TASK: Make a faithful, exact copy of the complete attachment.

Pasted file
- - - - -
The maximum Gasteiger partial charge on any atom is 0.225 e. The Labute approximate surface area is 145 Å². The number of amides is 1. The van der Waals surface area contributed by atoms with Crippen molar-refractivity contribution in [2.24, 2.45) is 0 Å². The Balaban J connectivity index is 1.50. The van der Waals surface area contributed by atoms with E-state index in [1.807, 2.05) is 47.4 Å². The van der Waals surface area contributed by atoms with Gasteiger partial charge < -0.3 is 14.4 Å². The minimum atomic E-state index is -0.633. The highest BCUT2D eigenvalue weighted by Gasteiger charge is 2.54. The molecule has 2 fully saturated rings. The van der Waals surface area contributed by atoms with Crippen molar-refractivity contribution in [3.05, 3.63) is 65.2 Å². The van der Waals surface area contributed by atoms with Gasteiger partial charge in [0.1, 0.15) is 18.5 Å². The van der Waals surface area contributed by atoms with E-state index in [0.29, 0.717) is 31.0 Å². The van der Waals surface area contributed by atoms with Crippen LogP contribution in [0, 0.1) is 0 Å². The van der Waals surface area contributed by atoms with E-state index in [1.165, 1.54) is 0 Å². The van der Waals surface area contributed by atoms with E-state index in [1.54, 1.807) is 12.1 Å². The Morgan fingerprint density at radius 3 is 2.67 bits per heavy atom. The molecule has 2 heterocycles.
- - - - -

The maximum Gasteiger partial charge on any atom is 0.225 e. The Labute approximate surface area is 145 Å². The number of amides is 1. The van der Waals surface area contributed by atoms with Crippen molar-refractivity contribution in [2.24, 2.45) is 0 Å². The Balaban J connectivity index is 1.50. The van der Waals surface area contributed by atoms with E-state index in [1.807, 2.05) is 47.4 Å². The van der Waals surface area contributed by atoms with Gasteiger partial charge < -0.3 is 14.4 Å². The minimum atomic E-state index is -0.633. The highest BCUT2D eigenvalue weighted by Gasteiger charge is 2.54. The molecule has 2 fully saturated rings. The van der Waals surface area contributed by atoms with Crippen molar-refractivity contribution in [3.05, 3.63) is 65.2 Å². The van der Waals surface area contributed by atoms with Gasteiger partial charge in [0.1, 0.15) is 18.5 Å². The van der Waals surface area contributed by atoms with E-state index in [0.29, 0.717) is 31.0 Å². The van der Waals surface area contributed by atoms with Crippen LogP contribution in [0, 0.1) is 0 Å². The van der Waals surface area contributed by atoms with E-state index in [1.165, 1.54) is 0 Å². The van der Waals surface area contributed by atoms with E-state index in [1.54, 1.807) is 12.1 Å². The Morgan fingerprint density at radius 3 is 2.67 bits per heavy atom. The molecule has 2 heterocycles.